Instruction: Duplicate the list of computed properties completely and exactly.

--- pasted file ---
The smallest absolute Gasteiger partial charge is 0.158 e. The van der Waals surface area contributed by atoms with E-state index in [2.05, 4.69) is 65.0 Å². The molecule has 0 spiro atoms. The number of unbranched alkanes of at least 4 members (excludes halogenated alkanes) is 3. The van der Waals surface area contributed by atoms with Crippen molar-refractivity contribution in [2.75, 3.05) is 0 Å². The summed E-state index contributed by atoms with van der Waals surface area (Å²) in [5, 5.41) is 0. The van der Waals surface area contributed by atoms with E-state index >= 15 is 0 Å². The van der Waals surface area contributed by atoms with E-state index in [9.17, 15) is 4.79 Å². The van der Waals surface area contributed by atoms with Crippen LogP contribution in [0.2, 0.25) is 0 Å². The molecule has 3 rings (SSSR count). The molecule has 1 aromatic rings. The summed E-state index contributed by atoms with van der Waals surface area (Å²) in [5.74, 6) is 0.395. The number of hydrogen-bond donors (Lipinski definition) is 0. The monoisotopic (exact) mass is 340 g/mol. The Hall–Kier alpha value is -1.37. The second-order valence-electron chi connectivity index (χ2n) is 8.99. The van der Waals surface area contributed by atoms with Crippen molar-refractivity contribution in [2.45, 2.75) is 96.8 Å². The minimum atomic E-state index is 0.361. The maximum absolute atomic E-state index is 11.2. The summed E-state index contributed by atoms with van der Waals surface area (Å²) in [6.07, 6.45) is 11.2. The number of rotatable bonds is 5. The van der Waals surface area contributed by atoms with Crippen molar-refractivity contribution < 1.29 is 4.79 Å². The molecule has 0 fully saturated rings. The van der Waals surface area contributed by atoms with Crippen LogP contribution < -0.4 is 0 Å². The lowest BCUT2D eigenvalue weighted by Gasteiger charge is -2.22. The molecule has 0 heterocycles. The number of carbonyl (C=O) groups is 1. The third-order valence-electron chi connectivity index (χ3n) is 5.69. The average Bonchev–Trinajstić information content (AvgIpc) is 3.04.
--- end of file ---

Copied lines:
The smallest absolute Gasteiger partial charge is 0.158 e. The van der Waals surface area contributed by atoms with E-state index in [2.05, 4.69) is 65.0 Å². The molecule has 0 spiro atoms. The number of unbranched alkanes of at least 4 members (excludes halogenated alkanes) is 3. The van der Waals surface area contributed by atoms with Crippen molar-refractivity contribution in [2.75, 3.05) is 0 Å². The summed E-state index contributed by atoms with van der Waals surface area (Å²) in [5, 5.41) is 0. The van der Waals surface area contributed by atoms with E-state index >= 15 is 0 Å². The van der Waals surface area contributed by atoms with E-state index in [9.17, 15) is 4.79 Å². The van der Waals surface area contributed by atoms with Crippen LogP contribution in [0.2, 0.25) is 0 Å². The molecule has 3 rings (SSSR count). The molecule has 1 aromatic rings. The summed E-state index contributed by atoms with van der Waals surface area (Å²) in [5.74, 6) is 0.395. The number of hydrogen-bond donors (Lipinski definition) is 0. The monoisotopic (exact) mass is 340 g/mol. The Hall–Kier alpha value is -1.37. The second-order valence-electron chi connectivity index (χ2n) is 8.99. The van der Waals surface area contributed by atoms with Crippen molar-refractivity contribution in [2.45, 2.75) is 96.8 Å². The minimum atomic E-state index is 0.361. The maximum absolute atomic E-state index is 11.2. The summed E-state index contributed by atoms with van der Waals surface area (Å²) in [6.07, 6.45) is 11.2. The number of rotatable bonds is 5. The van der Waals surface area contributed by atoms with Crippen molar-refractivity contribution < 1.29 is 4.79 Å². The molecule has 0 fully saturated rings. The van der Waals surface area contributed by atoms with Crippen LogP contribution < -0.4 is 0 Å². The lowest BCUT2D eigenvalue weighted by Gasteiger charge is -2.22. The molecule has 0 heterocycles. The number of carbonyl (C=O) groups is 1. The third-order valence-electron chi connectivity index (χ3n) is 5.69. The average Bonchev–Trinajstić information content (AvgIpc) is 3.04.